Thursday, June 29, 2006


The America haters who understand what America is all about

They that can give up essential liberty to obtain a little temporary safety deserve neither liberty nor safety.
-Benjamin Franklin

Amazing, isn't it, how some Americans would virtually take a match to the Bill of Rights if they could live free from terror. And of course the terrorists would applaud these patriots for the utter scorn they show for the American values they pretend to hold dear. We see this in the outrage over the New York Times' decision to publish a story last Sunday describing how authorities are monitoring financial transactions among suspected terrorists. As a Times subscriber, I read the story myself on Sunday and concluded that Uncle Sam's scrutiny of these transactions is reasonable and any intrusion into civil rights was minimal.

Nonetheless, I was glad for the opportunity to decide for myself. You see, these days the Bush administration should be granted little quarter when they argue wartime, national security, and so forth. Yes, I know we're at war, and we don't want to tip off terrorists. But Bush's abuse of this argument and his clear unyielding desire to always keep Americans in the dark leave me with little sympathies to his and other war supporters' arguments that informing the public equals aiding and comforting terrorists.

I'm sure Bush didn't want us to know what was going on at Abu Graib and Guantanamo. But I'm glad the liberal media allowed us Americans to decide for ourselves.

I'm sure Bush didn't want us to know about the archipelago of secret prisons the CIA is operating. But I'm glad the America-haters in the press decided that Americans should judge for themselves whether this was important.

I'm sure Bush didn't want us to know that our country has systematically used torture in its efforts to gather intelligence. But I'm glad the terrorist sympathizers who cover the news chose not to let our leader make that call for the rest of us.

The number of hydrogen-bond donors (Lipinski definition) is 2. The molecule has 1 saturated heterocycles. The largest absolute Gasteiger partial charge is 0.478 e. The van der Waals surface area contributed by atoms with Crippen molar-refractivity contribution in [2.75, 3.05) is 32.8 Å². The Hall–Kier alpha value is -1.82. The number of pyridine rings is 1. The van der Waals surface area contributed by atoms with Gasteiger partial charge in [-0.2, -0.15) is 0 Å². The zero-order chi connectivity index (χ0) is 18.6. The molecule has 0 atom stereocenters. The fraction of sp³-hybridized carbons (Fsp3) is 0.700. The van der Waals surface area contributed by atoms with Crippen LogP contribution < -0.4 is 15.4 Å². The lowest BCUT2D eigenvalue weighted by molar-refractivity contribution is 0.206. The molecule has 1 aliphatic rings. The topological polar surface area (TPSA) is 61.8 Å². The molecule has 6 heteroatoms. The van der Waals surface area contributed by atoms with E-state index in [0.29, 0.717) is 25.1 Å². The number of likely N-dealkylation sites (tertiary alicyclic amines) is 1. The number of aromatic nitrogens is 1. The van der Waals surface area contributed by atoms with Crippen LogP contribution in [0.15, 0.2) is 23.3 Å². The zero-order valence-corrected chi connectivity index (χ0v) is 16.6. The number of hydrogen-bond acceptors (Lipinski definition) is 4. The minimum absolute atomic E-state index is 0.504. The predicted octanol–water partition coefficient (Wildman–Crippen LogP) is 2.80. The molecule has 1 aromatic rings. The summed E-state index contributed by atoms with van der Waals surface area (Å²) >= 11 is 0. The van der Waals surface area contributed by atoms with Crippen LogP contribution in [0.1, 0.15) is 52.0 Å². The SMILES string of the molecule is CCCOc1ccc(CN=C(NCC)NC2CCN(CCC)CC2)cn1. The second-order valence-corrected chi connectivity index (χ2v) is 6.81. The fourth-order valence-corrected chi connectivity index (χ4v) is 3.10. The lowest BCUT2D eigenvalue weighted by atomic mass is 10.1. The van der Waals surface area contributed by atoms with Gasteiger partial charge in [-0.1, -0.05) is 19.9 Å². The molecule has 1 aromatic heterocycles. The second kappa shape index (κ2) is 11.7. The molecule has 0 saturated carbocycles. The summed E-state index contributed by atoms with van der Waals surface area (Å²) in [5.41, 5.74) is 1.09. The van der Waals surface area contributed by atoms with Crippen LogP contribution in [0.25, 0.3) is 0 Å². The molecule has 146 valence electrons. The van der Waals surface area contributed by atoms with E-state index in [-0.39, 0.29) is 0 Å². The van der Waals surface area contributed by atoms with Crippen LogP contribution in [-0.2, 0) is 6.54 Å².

I'm sure Bush didn't want us to know that the terrorist fighters routinely eavesdrop on telephone conversations with no outside oversight and that they wish to collect data on every last phone call every last one us has made since 9/11. But I'm glad the commie pinko faggots in the Fourth Estate were undeterred.

So perhaps you can see why I have a lot of trouble sympathizing when I hear once again that keeping Americans informed on what their government is up to constitutes sedition. Needless to say, Dick Cheney is outraged and said as much in a speech yesterday. A Republican congressman from New York has publicly urged the attorny general to investigate for possible espionage charges. And in one of the more laughable attempts at censure, the head librarian at the University of the Incarnate Word in San Antonio took it upon himself to cancel the tiny liberal arts school's subscription. After all, since the librarian is unhappy with the Times no one else should be allowed to read it, yet more evidence that the loudest of our self-proclaimed patriots seem to understand least why America is so great.

Perhaps in response, I should extend my own Times subscription to seven days.

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